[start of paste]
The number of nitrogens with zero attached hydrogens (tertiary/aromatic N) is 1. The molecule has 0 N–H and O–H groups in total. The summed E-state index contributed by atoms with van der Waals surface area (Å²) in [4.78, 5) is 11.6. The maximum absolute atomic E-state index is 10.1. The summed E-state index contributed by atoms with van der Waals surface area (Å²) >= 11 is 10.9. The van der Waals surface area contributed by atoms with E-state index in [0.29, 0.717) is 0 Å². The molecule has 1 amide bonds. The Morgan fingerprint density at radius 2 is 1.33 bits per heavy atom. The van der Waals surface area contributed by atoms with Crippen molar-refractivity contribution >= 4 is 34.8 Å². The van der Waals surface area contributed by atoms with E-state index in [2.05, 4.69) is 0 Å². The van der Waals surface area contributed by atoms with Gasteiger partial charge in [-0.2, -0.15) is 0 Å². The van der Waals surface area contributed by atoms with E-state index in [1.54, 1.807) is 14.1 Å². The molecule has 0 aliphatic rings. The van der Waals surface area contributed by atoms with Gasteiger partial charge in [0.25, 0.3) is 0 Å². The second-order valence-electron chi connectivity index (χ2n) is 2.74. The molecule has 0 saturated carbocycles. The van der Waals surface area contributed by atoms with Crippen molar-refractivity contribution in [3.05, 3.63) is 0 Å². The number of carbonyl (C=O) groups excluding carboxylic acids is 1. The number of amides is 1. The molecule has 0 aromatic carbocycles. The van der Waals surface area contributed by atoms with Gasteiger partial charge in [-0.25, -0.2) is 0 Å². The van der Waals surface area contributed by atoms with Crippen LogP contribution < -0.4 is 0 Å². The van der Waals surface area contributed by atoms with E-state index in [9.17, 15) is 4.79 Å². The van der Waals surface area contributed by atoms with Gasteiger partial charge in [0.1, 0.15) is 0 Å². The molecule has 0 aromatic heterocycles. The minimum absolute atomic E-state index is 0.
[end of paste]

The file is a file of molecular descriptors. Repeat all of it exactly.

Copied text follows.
The number of nitrogens with zero attached hydrogens (tertiary/aromatic N) is 1. The molecule has 0 N–H and O–H groups in total. The summed E-state index contributed by atoms with van der Waals surface area (Å²) in [4.78, 5) is 11.6. The maximum absolute atomic E-state index is 10.1. The summed E-state index contributed by atoms with van der Waals surface area (Å²) >= 11 is 10.9. The van der Waals surface area contributed by atoms with E-state index in [0.29, 0.717) is 0 Å². The molecule has 1 amide bonds. The Morgan fingerprint density at radius 2 is 1.33 bits per heavy atom. The van der Waals surface area contributed by atoms with Crippen molar-refractivity contribution >= 4 is 34.8 Å². The van der Waals surface area contributed by atoms with E-state index in [2.05, 4.69) is 0 Å². The van der Waals surface area contributed by atoms with Gasteiger partial charge in [-0.2, -0.15) is 0 Å². The van der Waals surface area contributed by atoms with E-state index in [1.54, 1.807) is 14.1 Å². The molecule has 0 aliphatic rings. The van der Waals surface area contributed by atoms with Gasteiger partial charge in [0.25, 0.3) is 0 Å². The second-order valence-electron chi connectivity index (χ2n) is 2.74. The molecule has 0 saturated carbocycles. The van der Waals surface area contributed by atoms with Crippen molar-refractivity contribution in [3.05, 3.63) is 0 Å². The number of carbonyl (C=O) groups excluding carboxylic acids is 1. The number of amides is 1. The molecule has 0 aromatic carbocycles. The van der Waals surface area contributed by atoms with Gasteiger partial charge in [-0.25, -0.2) is 0 Å². The van der Waals surface area contributed by atoms with Crippen LogP contribution < -0.4 is 0 Å². The van der Waals surface area contributed by atoms with E-state index in [9.17, 15) is 4.79 Å². The van der Waals surface area contributed by atoms with Gasteiger partial charge in [0.1, 0.15) is 0 Å². The molecule has 0 aromatic heterocycles. The minimum absolute atomic E-state index is 0.